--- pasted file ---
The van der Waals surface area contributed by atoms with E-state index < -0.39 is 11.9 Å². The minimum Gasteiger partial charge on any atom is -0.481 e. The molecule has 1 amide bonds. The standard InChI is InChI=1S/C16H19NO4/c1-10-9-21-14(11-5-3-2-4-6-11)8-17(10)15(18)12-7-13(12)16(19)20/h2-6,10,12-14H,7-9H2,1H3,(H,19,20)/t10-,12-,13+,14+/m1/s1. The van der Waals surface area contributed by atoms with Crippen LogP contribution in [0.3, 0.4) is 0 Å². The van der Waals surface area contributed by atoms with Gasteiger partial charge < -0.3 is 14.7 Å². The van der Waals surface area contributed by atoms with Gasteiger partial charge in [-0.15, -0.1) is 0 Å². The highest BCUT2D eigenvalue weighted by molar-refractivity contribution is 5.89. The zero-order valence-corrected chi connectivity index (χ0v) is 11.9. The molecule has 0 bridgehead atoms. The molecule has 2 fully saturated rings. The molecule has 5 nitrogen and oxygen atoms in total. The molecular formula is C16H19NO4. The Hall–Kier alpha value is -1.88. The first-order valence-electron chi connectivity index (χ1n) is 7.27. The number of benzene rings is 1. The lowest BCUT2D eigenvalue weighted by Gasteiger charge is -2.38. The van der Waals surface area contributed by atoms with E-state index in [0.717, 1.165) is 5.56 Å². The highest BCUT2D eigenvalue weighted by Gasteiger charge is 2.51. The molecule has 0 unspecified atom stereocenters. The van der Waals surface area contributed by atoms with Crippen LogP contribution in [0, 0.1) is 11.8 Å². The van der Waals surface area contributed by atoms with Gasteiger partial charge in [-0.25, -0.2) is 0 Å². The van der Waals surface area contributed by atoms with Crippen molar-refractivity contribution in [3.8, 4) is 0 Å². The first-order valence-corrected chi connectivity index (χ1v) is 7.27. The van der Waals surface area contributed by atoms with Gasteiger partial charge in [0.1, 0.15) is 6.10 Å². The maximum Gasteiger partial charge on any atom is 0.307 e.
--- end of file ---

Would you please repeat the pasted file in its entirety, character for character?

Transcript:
The van der Waals surface area contributed by atoms with E-state index < -0.39 is 11.9 Å². The minimum Gasteiger partial charge on any atom is -0.481 e. The molecule has 1 amide bonds. The standard InChI is InChI=1S/C16H19NO4/c1-10-9-21-14(11-5-3-2-4-6-11)8-17(10)15(18)12-7-13(12)16(19)20/h2-6,10,12-14H,7-9H2,1H3,(H,19,20)/t10-,12-,13+,14+/m1/s1. The van der Waals surface area contributed by atoms with Crippen LogP contribution in [0.3, 0.4) is 0 Å². The van der Waals surface area contributed by atoms with Gasteiger partial charge < -0.3 is 14.7 Å². The van der Waals surface area contributed by atoms with Gasteiger partial charge in [-0.15, -0.1) is 0 Å². The highest BCUT2D eigenvalue weighted by molar-refractivity contribution is 5.89. The zero-order valence-corrected chi connectivity index (χ0v) is 11.9. The molecule has 0 bridgehead atoms. The molecule has 2 fully saturated rings. The molecule has 5 nitrogen and oxygen atoms in total. The molecular formula is C16H19NO4. The Hall–Kier alpha value is -1.88. The first-order valence-electron chi connectivity index (χ1n) is 7.27. The number of benzene rings is 1. The lowest BCUT2D eigenvalue weighted by Gasteiger charge is -2.38. The van der Waals surface area contributed by atoms with E-state index in [0.717, 1.165) is 5.56 Å². The highest BCUT2D eigenvalue weighted by Gasteiger charge is 2.51. The molecule has 0 unspecified atom stereocenters. The van der Waals surface area contributed by atoms with Crippen LogP contribution in [0, 0.1) is 11.8 Å². The van der Waals surface area contributed by atoms with Gasteiger partial charge in [-0.25, -0.2) is 0 Å². The van der Waals surface area contributed by atoms with Crippen molar-refractivity contribution in [3.8, 4) is 0 Å². The first-order valence-corrected chi connectivity index (χ1v) is 7.27. The van der Waals surface area contributed by atoms with Gasteiger partial charge in [0.1, 0.15) is 6.10 Å². The maximum Gasteiger partial charge on any atom is 0.307 e.